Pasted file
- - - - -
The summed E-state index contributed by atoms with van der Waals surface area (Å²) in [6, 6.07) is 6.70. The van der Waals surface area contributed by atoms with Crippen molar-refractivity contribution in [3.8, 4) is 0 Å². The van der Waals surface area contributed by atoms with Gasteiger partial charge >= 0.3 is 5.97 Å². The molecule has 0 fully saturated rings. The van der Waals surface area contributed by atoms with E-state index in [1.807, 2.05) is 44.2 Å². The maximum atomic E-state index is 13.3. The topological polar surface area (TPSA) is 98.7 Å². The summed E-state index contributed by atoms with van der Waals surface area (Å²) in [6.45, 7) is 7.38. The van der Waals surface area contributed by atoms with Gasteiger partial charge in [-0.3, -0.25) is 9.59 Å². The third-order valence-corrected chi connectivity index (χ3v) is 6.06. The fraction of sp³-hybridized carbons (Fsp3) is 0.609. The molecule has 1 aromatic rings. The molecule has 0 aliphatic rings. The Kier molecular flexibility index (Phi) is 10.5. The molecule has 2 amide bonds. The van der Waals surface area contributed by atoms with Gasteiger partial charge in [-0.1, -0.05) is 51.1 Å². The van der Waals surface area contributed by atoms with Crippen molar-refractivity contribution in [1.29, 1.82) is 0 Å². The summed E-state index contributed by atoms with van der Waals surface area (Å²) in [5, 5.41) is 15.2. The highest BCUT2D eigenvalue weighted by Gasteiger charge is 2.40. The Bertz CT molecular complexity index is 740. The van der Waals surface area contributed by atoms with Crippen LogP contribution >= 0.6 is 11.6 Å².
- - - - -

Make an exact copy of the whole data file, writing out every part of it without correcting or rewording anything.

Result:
The summed E-state index contributed by atoms with van der Waals surface area (Å²) in [6, 6.07) is 6.70. The van der Waals surface area contributed by atoms with Crippen molar-refractivity contribution in [3.8, 4) is 0 Å². The van der Waals surface area contributed by atoms with Gasteiger partial charge >= 0.3 is 5.97 Å². The molecule has 0 fully saturated rings. The van der Waals surface area contributed by atoms with E-state index in [1.807, 2.05) is 44.2 Å². The maximum atomic E-state index is 13.3. The topological polar surface area (TPSA) is 98.7 Å². The summed E-state index contributed by atoms with van der Waals surface area (Å²) in [6.45, 7) is 7.38. The van der Waals surface area contributed by atoms with Gasteiger partial charge in [-0.3, -0.25) is 9.59 Å². The third-order valence-corrected chi connectivity index (χ3v) is 6.06. The fraction of sp³-hybridized carbons (Fsp3) is 0.609. The molecule has 1 aromatic rings. The molecule has 0 aliphatic rings. The Kier molecular flexibility index (Phi) is 10.5. The molecule has 2 amide bonds. The van der Waals surface area contributed by atoms with Gasteiger partial charge in [-0.1, -0.05) is 51.1 Å². The van der Waals surface area contributed by atoms with Crippen molar-refractivity contribution in [1.29, 1.82) is 0 Å². The summed E-state index contributed by atoms with van der Waals surface area (Å²) in [5, 5.41) is 15.2. The highest BCUT2D eigenvalue weighted by Gasteiger charge is 2.40. The Bertz CT molecular complexity index is 740. The van der Waals surface area contributed by atoms with Crippen LogP contribution >= 0.6 is 11.6 Å².